I find Jim Jones to be the most fascinating and intriguing individual I’ve ever come across. He’s definitely the greatest public speaker I’ve ever heard. He had a unique ability to command one’s attention and fire up that part in all of us that wants to be a part of something bigger than ourselves. His hypnotic use of voice and words could tug at the heartstrings one moment and make the crowd laugh in the next. But most of all, he makes you want to tune in for more.
As Mike Prokes said, he had an unusual sensitivity to the needs of others. I enjoy seeing and hearing his positive interactions with others, particularly children, animals, and the all-too-often-forgotten elderly. I greatly admire all the time and effort he sacrificed to help the downtrodden and oppressed.
This unique vastness of empathy in Jim is noticeably juxtaposed with a sadistic and downright cruel side. That’s what’s so seemingly strange about Jim Jones. Many label him as a narcissist, but it’s hard to imagine a narcissist who has such a keen sense of the needs and well-being of others. It seems to me that Jim showed signs of obsessive compulsiveness with his hoarding of animals and – eventually – people. He seemed to be consistently seeking adulation and sympathy. I sympathize with him because of the lack of emotional fulfillment his neglectful childhood left him with. As a child/teen, he was precocious, intelligent, and mature beyond his years. This was another factor in making him somewhat of an outcast.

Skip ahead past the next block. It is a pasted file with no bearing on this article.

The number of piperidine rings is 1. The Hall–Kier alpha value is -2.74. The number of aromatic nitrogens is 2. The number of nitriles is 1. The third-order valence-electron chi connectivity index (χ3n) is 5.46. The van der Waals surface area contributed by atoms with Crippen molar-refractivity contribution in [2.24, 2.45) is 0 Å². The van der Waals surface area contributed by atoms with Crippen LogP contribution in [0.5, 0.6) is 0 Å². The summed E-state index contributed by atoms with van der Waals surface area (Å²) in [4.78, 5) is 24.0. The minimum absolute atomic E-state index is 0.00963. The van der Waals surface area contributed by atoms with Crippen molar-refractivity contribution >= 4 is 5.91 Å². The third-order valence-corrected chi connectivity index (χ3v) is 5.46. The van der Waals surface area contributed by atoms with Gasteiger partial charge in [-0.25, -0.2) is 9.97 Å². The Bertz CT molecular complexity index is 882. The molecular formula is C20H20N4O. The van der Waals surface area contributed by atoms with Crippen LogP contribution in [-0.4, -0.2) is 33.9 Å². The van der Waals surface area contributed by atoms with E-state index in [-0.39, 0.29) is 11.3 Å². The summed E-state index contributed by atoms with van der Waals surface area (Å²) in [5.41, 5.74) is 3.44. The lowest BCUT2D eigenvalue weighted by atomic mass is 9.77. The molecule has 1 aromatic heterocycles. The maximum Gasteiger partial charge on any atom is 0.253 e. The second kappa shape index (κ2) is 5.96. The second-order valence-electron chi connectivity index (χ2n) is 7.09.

It’s hard to believe he was willing to throw away everything that he and his congregation built up through so much hard work over the many years. It’s sickening that people who worked so hard in the hopes of building a model society were forced to give up their lives and take the lives of their children. More than anything else, it’s a lesson to not let mental health issues go unchecked, no matter how much you feel you owe to the one in need of help.
It would be interesting to see what Jim Jones would have become if that once-precocious child and natural-born leader had been given the parental love and nurturing he craved. He may have gone down in history as something far greater. The mayor of San Francisco compared him to MLK and Gandhi. The love so many of his followers had for him is readily apparent, and there’s no doubt he had a unique gift, that there was a lot of good in him. It’s just a shame the mental and emotional instability combined with drug use took over in the worst way possible. Maybe someday there’ll be another, more prosperous Jonestown withouttragedy and mass paranoia.
Rest in peace to everyone who lost their lives in the Jonestown tragedy. Peace be with the survivors and family and friends of the victims. You are in my thoughts every day.
(Amy Brown is a student of Peoples Temple history who was born several years after the tragedy and has no personal connections to the group, but hopes that “Jonestown” will one day be a staple in our vernacular in the same vein as “Titanic” or “9/11.”)